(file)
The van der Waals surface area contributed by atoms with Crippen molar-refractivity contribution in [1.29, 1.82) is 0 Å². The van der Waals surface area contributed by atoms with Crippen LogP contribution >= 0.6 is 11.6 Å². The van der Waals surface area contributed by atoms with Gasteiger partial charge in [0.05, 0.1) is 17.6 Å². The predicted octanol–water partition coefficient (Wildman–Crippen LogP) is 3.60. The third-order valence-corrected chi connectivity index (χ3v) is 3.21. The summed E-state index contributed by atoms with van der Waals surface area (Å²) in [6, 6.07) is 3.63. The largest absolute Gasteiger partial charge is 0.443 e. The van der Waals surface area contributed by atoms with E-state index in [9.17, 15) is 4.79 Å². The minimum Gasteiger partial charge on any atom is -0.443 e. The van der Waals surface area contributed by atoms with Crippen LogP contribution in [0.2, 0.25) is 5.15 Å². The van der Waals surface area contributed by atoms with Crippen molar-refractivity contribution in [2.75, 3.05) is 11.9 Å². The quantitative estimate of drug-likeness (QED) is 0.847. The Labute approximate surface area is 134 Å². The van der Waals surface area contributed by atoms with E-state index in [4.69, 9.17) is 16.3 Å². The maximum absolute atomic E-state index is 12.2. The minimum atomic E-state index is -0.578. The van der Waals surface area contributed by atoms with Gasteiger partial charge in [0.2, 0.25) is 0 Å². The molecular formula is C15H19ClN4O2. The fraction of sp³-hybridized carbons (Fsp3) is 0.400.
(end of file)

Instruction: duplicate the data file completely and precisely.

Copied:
The van der Waals surface area contributed by atoms with Crippen molar-refractivity contribution in [1.29, 1.82) is 0 Å². The van der Waals surface area contributed by atoms with Crippen LogP contribution >= 0.6 is 11.6 Å². The van der Waals surface area contributed by atoms with Gasteiger partial charge in [0.05, 0.1) is 17.6 Å². The predicted octanol–water partition coefficient (Wildman–Crippen LogP) is 3.60. The third-order valence-corrected chi connectivity index (χ3v) is 3.21. The summed E-state index contributed by atoms with van der Waals surface area (Å²) in [6, 6.07) is 3.63. The largest absolute Gasteiger partial charge is 0.443 e. The van der Waals surface area contributed by atoms with E-state index in [9.17, 15) is 4.79 Å². The minimum Gasteiger partial charge on any atom is -0.443 e. The van der Waals surface area contributed by atoms with Crippen LogP contribution in [0.2, 0.25) is 5.15 Å². The van der Waals surface area contributed by atoms with Crippen molar-refractivity contribution in [2.75, 3.05) is 11.9 Å². The quantitative estimate of drug-likeness (QED) is 0.847. The Labute approximate surface area is 134 Å². The van der Waals surface area contributed by atoms with E-state index in [4.69, 9.17) is 16.3 Å². The maximum absolute atomic E-state index is 12.2. The minimum atomic E-state index is -0.578. The van der Waals surface area contributed by atoms with Gasteiger partial charge in [0.2, 0.25) is 0 Å². The molecular formula is C15H19ClN4O2. The fraction of sp³-hybridized carbons (Fsp3) is 0.400.